Tuesday, June 2, 2020

Piglets - not what I had hoped for

I was so looking forward to having piglets. It's one of the reasons I got pigs again. I missed having the babies. Of the 6 Junebug birthed, only 4 survive. Two mornings ago when I went out to milk, Mayday showed me the dead baby in the back of the barn. I'm guessing Junebug laid on him. She's not the most graceful or careful mother. I saw her plow one over this morning as she walked. In fairness, it could have been one of the cows that crushed him too. I really don't know.

Last night I went to the barn to check on them to be sure no more were crushed. There I saw Junebug nursing 4 piglets. I kept trying to get her to stand up so I could see under her. I finally had to bribe her with food to make her move. There was no dead piglet. I looked everywhere but couldn't find the missing boy. Neither Rex nor Mayday told me where he was either, so I'm assuming a hawk or something carried him off. They only weigh between a pound or 2. They're super tiny. When they were first born I was saying how I wished they'd stay tiny. Now I'm wishing they'd grow fast so I didn't have to worry about them so much.  Rex and Mayday also seem on edge since they were born. They bark and tear around constantly like they're always on guard.

The goats, cows and dogs are all fascinated with the piglets. Even more so than with goat kids. Maybe it's because they're so tiny and they make cute little grunting noises.

So this post doesn't end on a depressing note, here's a funny picture of Rory trying to nurse off Junebug. Junebug didn't mind Rory's rough tongue, but I worried about her stepping on the babies. Most of the day the cows are far from the babies. It's only at feeding time all the animals crowd into the barn.

 Our 19 chicks have moved into their new coop. I could only keep them in their Rubbermaid tub in the basement for a week before they outgrew it. The cute single chick in the 2 photos is Izzy. She's my favorite and the only one I've named so far. She flies/runs to me to be held and makes sweet little noises. The rest of them are mostly afraid of me. I should mention, I haven't named the piglets yet. I'm afraid I'll get too attached and they'll disappear. I'll wait another week.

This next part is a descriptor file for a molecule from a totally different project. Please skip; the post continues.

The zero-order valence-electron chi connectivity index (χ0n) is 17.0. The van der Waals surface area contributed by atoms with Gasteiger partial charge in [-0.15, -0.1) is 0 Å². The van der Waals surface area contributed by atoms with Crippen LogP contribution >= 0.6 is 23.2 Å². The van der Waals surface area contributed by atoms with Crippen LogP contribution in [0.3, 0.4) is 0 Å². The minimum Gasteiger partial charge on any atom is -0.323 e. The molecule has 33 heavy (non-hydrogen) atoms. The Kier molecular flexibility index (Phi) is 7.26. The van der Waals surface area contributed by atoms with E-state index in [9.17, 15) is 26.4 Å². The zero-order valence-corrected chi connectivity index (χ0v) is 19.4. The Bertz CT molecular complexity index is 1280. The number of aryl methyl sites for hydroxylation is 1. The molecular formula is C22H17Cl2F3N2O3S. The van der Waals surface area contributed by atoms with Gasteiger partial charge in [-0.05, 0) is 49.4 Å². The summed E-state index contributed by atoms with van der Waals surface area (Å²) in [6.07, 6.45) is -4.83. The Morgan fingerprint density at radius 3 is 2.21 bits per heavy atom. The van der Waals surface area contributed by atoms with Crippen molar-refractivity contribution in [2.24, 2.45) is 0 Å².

Monday, March 30, 2020

Life With Pets - Growing a painting

This painting has been on and off (mostly off) my easel since February 11th. My inspiration first came from a video a friend posted on Facebook. She and her dog have been training in agility and they're amazing to watch. Of course, it's also inspired by my life raising all kinds of demanding critters. Those of you with pets get this, I'm sure.

Making up a painting can be fun and frustrating. It's fun because there's no photo or person, dog, etc, to compare it to. When a painting isn't realistic there's not as much pressure to make things accurate. It's frustrating because I have no idea about proportion, shadows, perspective, etc.  When I paint silly paintings like this it doesn't matter so much if my Australian Shepard is bigger than the woman, or a cat couldn't hold a box of popcorn, or a dog dressed like the master of ceremonies has arms more like a human, or a standard poodle would never sit still this long, or.........

Beginning the painting was hard for me. I had an idea, but didn't know how to express it, so I started gathering pictures. I needed to know what a human body would look like in this position so I asked Adam to pose for me. As you can see, he wasn't wearing a bikini like the woman in the painting, and he's a bit bigger. See what I put my family through?
Here are a few other photos I used for reference.

At first I thought there would be a crowd of other animals sitting in the stands behind them, but that seemed intimidating and didn't go well.
It probably came off my easel for a long time at this point. It stared at me from the floor and I'd pick it up again, not able to let it go.  A few days ago I decided I needed to either finish it, or paint over it so I didn't have to look at it anymore. I'm calling it done and ready to move on to something less silly - or not. I feel like maybe I should be painting fun things while the world is dealing with a health crisis.

What are you doing sitting here reading this? Don't you hear your dog scratching to the to be let out? 

Monday, February 24, 2020

End of February happenings

I know, most of you thought I'd given up on my blog (if anyone is reading this anyway).

This afternoon I spent an hour or so hanging around with everyone. I think 3 out of the 5 goats are pregnant, thanks to borrowing a little fainting goat buck from a friend of mine. I never saw him mount any of the girls, so I have no idea what their due dates are. I just have to watch and wait. I'm looking forward to having babies on the farm again. It appears my 2 oldest girls, Luti and Pessa, are not bred, which I'm glad about. At 10 to 12 years old, it's time for them to retire and enjoy their senior years. Two of the girls who are bred are first timers. The other is a seasoned mom and milker.